Flower pics and Sandhill Cranes

I’m finally back and I’m glad you’ve stopped back by, too!

I’m going to start this post with a visit to northern Florida last November. I didn’t get to post the videos of the Sandhill Cranes. They’re such nifty birds, although the locals might complain about them tearing up their yards as they look for food. It was fun to watch a couple sing and dance together. (It is said that the female makes two calls for every one the male makes… I’ll let you draw your own conclusions about that! Ha!)

(You can click on the white arrow in the middle of the pictures to go to the videos. Turn up the volume for this first one.)

I guess, after a while, they must get sore throats and just dance…

Zooming ahead 3 and a half months later, we see the results of their fooling around…

It’s so fun to see wildlife wandering the streets of quiet neighborhoods! If you stand still and don’t bother them, they might even get within a feet of you… but remember they are WILDlife!! I love that their red faces look like hearts when you look at them straight on…

Next are some of the many nifty plants at my aunt’s house. First up is the Turk’s Cap Cactus aka Melon Cactus. It gets loads of those nifty pink fruits (right now there’s only one on the left side).

Atop the brown woolly ‘cap’ the flowers burst forth swathed in white wool…

The Kaffir Lily (Clivia miniata) is a member of the Amaryllis family…

And with a great sense of humor, her ‘Shrek’s Ears’ (Crassula ovata ‘Gollum’) – a type of jade plant – are planted next to ‘Donkey’s Tail’ (aka burro’s tail – Sedum morganianum)! lol!

Jatropha (aka nettlespurge or physic nut) blooms…

It’s amazing how a heavy dew changes everything… even some ‘weeds’ in the yard…

My favorite is this dew drop laden Periwinkle…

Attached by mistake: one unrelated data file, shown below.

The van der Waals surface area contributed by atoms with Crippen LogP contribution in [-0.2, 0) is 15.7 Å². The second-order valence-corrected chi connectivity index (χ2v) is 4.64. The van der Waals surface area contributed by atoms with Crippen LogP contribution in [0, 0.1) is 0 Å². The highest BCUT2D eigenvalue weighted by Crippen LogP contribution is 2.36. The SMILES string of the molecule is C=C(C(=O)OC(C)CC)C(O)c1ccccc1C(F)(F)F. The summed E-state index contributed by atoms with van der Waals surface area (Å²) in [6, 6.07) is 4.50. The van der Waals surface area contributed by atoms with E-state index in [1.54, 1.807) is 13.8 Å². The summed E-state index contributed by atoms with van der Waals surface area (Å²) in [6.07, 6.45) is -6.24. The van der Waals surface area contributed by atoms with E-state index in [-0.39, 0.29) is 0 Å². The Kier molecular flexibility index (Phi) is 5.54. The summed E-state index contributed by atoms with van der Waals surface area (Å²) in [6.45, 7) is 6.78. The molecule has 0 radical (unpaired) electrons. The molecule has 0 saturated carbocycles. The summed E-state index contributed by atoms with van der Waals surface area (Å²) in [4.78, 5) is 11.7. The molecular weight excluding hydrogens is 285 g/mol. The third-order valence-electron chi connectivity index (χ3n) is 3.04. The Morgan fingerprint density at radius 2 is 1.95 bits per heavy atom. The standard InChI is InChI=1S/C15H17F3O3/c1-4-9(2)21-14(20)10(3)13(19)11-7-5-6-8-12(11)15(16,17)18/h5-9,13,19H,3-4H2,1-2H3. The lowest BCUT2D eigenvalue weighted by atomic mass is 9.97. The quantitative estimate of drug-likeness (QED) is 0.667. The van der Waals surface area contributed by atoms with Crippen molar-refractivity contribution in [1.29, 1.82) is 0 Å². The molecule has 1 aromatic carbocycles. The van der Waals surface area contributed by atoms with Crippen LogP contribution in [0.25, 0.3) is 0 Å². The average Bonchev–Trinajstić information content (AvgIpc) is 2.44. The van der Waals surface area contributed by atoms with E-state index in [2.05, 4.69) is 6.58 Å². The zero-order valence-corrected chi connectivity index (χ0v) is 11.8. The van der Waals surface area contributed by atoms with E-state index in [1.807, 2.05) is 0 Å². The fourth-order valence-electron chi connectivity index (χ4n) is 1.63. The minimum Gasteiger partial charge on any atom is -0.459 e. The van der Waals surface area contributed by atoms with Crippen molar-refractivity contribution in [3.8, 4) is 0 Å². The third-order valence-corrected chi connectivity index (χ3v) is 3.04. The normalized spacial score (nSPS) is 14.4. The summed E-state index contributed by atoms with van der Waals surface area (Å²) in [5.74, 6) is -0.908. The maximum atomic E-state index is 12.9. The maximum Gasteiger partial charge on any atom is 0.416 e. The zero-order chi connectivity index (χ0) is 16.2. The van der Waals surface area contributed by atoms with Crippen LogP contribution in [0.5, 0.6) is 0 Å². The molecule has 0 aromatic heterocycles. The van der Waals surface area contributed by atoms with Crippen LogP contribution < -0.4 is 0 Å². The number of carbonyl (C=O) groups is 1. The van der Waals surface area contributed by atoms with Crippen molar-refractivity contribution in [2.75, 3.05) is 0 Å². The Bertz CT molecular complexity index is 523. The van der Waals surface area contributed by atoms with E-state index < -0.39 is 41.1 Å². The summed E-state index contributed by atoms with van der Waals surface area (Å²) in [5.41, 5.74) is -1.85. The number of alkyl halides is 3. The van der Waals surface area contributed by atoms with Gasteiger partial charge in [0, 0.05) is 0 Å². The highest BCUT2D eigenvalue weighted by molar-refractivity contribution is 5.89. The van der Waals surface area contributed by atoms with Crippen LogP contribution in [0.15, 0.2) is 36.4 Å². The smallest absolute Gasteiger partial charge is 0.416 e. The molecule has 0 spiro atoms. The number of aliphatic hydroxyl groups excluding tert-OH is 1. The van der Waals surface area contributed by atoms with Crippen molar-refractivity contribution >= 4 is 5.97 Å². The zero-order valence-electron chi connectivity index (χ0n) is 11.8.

For those of you who are getting another round of cold weather, hopefully this will tide you over until your spring flowers start blooming like crazy real soon.

Thanks for stopping by today to enjoy these lovely creations with me!

~D.Ann

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A Quick Trip to Sanibel Island, Florida

Hello everyone! Last week we had a wonderful surprise… some friends who have a timeshare over at Sanibel Island, FL, had their plans change at the last minute and, rather than let it sit empty the rest of the week, offered to let us to stay there a couple of days. Sanibel is one of our favorite spots to relax! So, despite our current health issues, we headed over for a mini vacation. Since many of you are stuck in the cold and snow, I thought you might want to turn up the heat, fix yourselves a warm cuppa and enjoy a brief break in the warm sun for a change. Here we go….

One would think being on the west coast of Florida means sunsets on the water, but we were on the south side of the island and actually had gorgeous SUNRISES.

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In the distance we can see Fort Myers Beach, Bonita Springs and, maybe a bit of Naples.

It’s fun to watch the skillful cast net fishermen. (If you want to watch, press the play button (the white arrow).):

To see the sunset, we have to go to some of the northern beaches, like here at Blind Pass Beach, which is just before crossing over to Captiva:

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If you watch carefully, you can often see dolphins playing in the gulf waters. Here’s a very short video. Press the ‘play’ button (the white arrow).